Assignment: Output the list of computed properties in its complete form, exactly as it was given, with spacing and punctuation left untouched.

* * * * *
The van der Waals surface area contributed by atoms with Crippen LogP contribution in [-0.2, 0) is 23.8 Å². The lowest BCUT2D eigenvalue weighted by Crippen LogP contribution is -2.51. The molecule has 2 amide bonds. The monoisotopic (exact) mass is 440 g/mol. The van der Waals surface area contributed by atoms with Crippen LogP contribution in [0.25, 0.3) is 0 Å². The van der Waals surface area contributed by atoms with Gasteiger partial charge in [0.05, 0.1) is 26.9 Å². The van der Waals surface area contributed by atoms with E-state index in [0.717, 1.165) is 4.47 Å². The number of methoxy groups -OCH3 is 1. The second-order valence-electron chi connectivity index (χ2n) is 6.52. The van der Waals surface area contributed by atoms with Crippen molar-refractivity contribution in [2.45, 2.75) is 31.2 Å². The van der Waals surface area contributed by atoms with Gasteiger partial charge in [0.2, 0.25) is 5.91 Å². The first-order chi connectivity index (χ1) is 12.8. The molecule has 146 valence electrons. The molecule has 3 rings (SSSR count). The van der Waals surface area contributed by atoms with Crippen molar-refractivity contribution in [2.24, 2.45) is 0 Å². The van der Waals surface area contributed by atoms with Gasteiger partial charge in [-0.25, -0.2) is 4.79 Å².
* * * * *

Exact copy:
The van der Waals surface area contributed by atoms with Crippen LogP contribution in [-0.2, 0) is 23.8 Å². The lowest BCUT2D eigenvalue weighted by Crippen LogP contribution is -2.51. The molecule has 2 amide bonds. The monoisotopic (exact) mass is 440 g/mol. The van der Waals surface area contributed by atoms with Crippen LogP contribution in [0.25, 0.3) is 0 Å². The van der Waals surface area contributed by atoms with Gasteiger partial charge in [0.05, 0.1) is 26.9 Å². The van der Waals surface area contributed by atoms with E-state index in [0.717, 1.165) is 4.47 Å². The number of methoxy groups -OCH3 is 1. The second-order valence-electron chi connectivity index (χ2n) is 6.52. The van der Waals surface area contributed by atoms with Crippen molar-refractivity contribution in [2.45, 2.75) is 31.2 Å². The van der Waals surface area contributed by atoms with Gasteiger partial charge in [0.2, 0.25) is 5.91 Å². The first-order chi connectivity index (χ1) is 12.8. The molecule has 146 valence electrons. The molecule has 3 rings (SSSR count). The van der Waals surface area contributed by atoms with Crippen molar-refractivity contribution in [2.24, 2.45) is 0 Å². The van der Waals surface area contributed by atoms with Gasteiger partial charge in [-0.25, -0.2) is 4.79 Å².